In this blog I'll show you why to avoid arrays in
appsettings.json when deploying to Azure.
When deploying a Web App to Azure you need to override your configuration. I had this in my
"AllowedDomains": [ "https://localhost:44306" ]
And I used the Azure portal to override the configuration as follows:
To my surprise the deployed application was still using
localhost instead of the production URL.
I set up a little test with the following C# code:
ViewBag.AllowedDomainsAsString = configuration["CORS:AllowedDomains"]; // read as string
var strings = configuration.GetSection("CORS:AllowedDomains").Get<string>();
ViewBag.AllowedDomainsAsStringArray = string.Join(',',strings);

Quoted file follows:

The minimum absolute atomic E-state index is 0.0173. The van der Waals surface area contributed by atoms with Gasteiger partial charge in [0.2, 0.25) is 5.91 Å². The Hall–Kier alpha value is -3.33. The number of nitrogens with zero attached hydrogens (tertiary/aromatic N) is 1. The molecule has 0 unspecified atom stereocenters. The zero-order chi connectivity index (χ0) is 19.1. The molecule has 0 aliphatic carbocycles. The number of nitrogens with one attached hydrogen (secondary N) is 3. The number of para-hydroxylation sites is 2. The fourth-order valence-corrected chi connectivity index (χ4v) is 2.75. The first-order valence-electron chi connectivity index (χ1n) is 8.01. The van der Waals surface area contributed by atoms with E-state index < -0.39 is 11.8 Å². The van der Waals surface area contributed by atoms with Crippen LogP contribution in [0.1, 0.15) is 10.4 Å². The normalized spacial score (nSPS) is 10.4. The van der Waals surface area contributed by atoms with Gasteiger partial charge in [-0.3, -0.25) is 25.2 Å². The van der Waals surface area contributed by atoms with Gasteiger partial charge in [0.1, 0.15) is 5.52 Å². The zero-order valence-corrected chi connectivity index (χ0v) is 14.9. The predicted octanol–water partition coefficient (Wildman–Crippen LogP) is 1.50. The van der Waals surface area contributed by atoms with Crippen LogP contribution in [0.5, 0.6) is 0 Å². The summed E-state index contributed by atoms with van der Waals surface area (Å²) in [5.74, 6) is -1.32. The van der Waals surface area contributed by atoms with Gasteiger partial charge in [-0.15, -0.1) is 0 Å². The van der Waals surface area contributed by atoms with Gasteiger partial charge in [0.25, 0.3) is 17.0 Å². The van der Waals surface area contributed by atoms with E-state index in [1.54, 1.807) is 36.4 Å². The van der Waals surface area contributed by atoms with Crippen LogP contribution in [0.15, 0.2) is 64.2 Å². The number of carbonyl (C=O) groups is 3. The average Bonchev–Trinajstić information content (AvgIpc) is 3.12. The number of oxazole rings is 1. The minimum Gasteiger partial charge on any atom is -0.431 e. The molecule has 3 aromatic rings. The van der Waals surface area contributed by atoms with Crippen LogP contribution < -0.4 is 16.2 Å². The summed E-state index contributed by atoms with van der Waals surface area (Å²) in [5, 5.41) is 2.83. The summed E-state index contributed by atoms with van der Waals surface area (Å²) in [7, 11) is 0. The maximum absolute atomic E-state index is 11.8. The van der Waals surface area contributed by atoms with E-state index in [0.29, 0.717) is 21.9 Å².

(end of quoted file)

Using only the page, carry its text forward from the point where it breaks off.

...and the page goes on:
This gave me the following result:
It turns out that reading configuration as a
string would always give me the values from
This makes sense when you think about it. The way Azure overrides configuration is by setting environment variables. And environment variables have to be strings, not arrays. I could clearly see my mistake when using the 'Advanced Editor' in Azure.
Removing the double quotes would lead to an invalid file. So, no luck there.
Three solutions came to mind:
appsettings.json in the build pipeline
- Using Azure App Configuration (which is a separate service in Azure)
- Using a string and separating the URLs using a specific character
I ended up doing the last thing since it was a minor change.
Be wary about using arrays in your configuration. The problem does not occur with objects, or non-string primitives like numbers. For objects you can simply use the
__ separator. And non-string primitives simply convert properly from a string.